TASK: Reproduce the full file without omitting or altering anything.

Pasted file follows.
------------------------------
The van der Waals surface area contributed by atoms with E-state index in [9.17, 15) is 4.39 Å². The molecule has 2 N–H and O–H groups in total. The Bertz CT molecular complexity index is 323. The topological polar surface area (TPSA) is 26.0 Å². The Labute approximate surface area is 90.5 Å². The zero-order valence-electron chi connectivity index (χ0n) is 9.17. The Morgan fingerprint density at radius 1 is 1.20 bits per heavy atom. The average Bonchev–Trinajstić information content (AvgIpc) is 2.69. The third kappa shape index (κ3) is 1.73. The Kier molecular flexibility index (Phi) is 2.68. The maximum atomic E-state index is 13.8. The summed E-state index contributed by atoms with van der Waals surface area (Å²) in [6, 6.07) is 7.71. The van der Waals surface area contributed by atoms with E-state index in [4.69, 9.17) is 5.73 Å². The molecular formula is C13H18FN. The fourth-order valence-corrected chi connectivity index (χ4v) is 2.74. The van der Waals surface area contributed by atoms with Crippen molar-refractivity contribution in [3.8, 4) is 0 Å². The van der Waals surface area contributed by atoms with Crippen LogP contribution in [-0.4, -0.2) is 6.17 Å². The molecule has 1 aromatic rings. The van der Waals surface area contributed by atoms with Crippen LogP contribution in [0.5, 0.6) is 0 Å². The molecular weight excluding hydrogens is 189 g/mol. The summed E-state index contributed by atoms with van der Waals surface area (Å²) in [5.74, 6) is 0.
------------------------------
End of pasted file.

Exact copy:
The van der Waals surface area contributed by atoms with E-state index in [9.17, 15) is 4.39 Å². The molecule has 2 N–H and O–H groups in total. The Bertz CT molecular complexity index is 323. The topological polar surface area (TPSA) is 26.0 Å². The Labute approximate surface area is 90.5 Å². The zero-order valence-electron chi connectivity index (χ0n) is 9.17. The Morgan fingerprint density at radius 1 is 1.20 bits per heavy atom. The average Bonchev–Trinajstić information content (AvgIpc) is 2.69. The third kappa shape index (κ3) is 1.73. The Kier molecular flexibility index (Phi) is 2.68. The maximum atomic E-state index is 13.8. The summed E-state index contributed by atoms with van der Waals surface area (Å²) in [6, 6.07) is 7.71. The van der Waals surface area contributed by atoms with E-state index in [4.69, 9.17) is 5.73 Å². The molecular formula is C13H18FN. The fourth-order valence-corrected chi connectivity index (χ4v) is 2.74. The van der Waals surface area contributed by atoms with Crippen molar-refractivity contribution in [3.8, 4) is 0 Å². The van der Waals surface area contributed by atoms with Crippen LogP contribution in [-0.4, -0.2) is 6.17 Å². The molecule has 1 aromatic rings. The van der Waals surface area contributed by atoms with Crippen LogP contribution in [0.5, 0.6) is 0 Å². The molecular weight excluding hydrogens is 189 g/mol. The summed E-state index contributed by atoms with van der Waals surface area (Å²) in [5.74, 6) is 0.